Hillary Clinton may be the weakest prohibitive favorite ever to run for the presidency.
She is generally given strong odds of beating Donald Trump in the fall, yet she is tied with him in the early going as she struggles to shake a 74-year-old socialist who persists in notching victories in the Democratic primary contest.
Armed with an impeccable resume and pedigree, and an impressive campaign and fundraising apparatus, Hillary has it all — except a rationale for her campaign and the ability to excite voters.
The latter failing is made all the more striking by what has happened all around Clinton this year. She is bracketed in her own party and the opposing party by candidates who routinely draw crowds numbering in the thousands. Who are vivid and unmistakably themselves. Who have memorable catchphrases that capture their core message in a few words. Who are running crusades as much as campaigns.
If Donald Trump wants to make America great again, Hillary wants to keep it OK; if Bernie Sanders wants to incite a political revolution, Hillary wants to convene a task force to come up with options short of a revolution, to be studied closely for a decision at a later date. In an election season buffeted by gale-force winds of change, Clinton is the status quo rendered in the most stultifying conventional fashion possible.
Hillary is hated without being interesting. Yes, the Republicans nominated a radioactive candidate, but only after a great upheaval forged by a highly entertaining figure who upset all prior conventions and norms. The Democrats are nominating an equally radioactive presidential candidate as the “safe” alternative of their establishment.
If Donald Trump is the next president of the United States, a key reason will be that the best and brightest of the Democratic Party fully bought into the Clinton Ascendancy. It left them with no viable alternative to a deeply flawed candidate who, on top of her other weaknesses, is under FBI investigation.
Clinton has managed to beat back the Sanders challenge — if not fully vanquish him — in her trademark grind-it-out, thoroughly uninspiring manner. Just imagine if Sanders had the media skills of a Donald Trump, or if the Democratic establishment had been less unified against him, or if he were a plausible general-election candidate.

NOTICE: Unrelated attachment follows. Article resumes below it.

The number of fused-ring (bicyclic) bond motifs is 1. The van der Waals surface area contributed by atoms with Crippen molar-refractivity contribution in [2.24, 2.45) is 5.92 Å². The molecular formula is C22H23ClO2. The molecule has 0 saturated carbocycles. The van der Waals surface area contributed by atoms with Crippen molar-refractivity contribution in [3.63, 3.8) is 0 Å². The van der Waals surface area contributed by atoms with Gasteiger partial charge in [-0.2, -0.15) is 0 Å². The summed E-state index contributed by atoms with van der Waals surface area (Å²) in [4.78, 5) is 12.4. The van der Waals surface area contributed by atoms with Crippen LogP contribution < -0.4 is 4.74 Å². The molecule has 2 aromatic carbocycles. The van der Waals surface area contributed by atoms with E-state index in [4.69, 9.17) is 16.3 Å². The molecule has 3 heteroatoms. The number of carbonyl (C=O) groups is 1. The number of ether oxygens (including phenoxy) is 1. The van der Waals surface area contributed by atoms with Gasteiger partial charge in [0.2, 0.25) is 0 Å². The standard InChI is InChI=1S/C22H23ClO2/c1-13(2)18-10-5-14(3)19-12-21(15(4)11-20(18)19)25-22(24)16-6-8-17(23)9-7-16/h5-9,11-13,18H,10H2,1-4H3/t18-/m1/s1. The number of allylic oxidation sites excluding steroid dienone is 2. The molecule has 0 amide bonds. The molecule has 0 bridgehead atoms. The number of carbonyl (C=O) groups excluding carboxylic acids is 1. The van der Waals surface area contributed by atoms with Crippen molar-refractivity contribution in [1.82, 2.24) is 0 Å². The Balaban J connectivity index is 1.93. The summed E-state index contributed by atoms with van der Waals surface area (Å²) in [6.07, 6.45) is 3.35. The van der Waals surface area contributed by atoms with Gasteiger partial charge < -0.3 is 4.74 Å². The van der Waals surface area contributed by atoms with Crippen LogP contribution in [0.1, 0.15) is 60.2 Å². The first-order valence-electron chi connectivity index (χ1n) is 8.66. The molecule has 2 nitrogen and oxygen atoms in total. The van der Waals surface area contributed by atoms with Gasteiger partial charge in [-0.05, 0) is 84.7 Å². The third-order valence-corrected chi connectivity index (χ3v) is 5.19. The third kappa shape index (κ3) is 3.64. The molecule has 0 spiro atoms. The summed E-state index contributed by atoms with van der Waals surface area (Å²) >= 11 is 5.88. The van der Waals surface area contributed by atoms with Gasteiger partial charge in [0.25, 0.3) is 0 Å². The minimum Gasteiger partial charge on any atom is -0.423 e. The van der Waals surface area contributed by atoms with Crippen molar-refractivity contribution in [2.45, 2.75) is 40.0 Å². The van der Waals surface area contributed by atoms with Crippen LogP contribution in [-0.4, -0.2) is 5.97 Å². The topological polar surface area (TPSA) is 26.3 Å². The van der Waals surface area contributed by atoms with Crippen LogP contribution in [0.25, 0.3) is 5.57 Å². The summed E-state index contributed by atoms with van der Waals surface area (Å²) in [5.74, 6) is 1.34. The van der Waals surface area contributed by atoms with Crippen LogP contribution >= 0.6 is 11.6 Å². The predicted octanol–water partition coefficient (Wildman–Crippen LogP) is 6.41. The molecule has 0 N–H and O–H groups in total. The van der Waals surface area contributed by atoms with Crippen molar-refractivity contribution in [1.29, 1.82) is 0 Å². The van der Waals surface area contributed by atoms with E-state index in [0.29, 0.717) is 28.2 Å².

They say of talented fielders in baseball that they “make it look easy”; Clinton makes most everything in politics, even defeating a manifestly unsuited rival like Sanders, look difficult.
She has been running for president on and off since 2007, and still has a proverbial “Roger Mudd problem” (the CBS journalist who famously stumped Ted Kennedy when he asked him why he was running for president). What is Hillary’s elevator pitch? She doesn’t have one. Her latest version of a signature line is “Stronger Together,” albeit with the caveat that “slogans come and go and all the rest of it.”
The truth is that Hillary is running to become president by default. She hopes that her campaign — assisted by associated Democratic groups and a sympathetic media — will make Trump so unacceptable by the fall that the public will have no option but to turn to someone it doesn’t particularly like or trust as the only alternative. She will win the unpopularity contest by losing it a little less badly than Trump.
This is far from a crazy bet, although it is fundamentally a defensive posture. All signs are that Trump will dominate the conversation in the general election just as he did in the Republican primaries. By always painting with bold colors, he made the other 16 candidates look small and weak, and could do the same with her. Trump at least has some chance of capturing people’s imaginations and changing the rules of the game.
Hillary will paint by numbers, and be formidable only to the extent voters consider not being Donald Trump a recommendation for high office.
Rich Lowry can be reached via e-mail: firstname.lastname@example.org.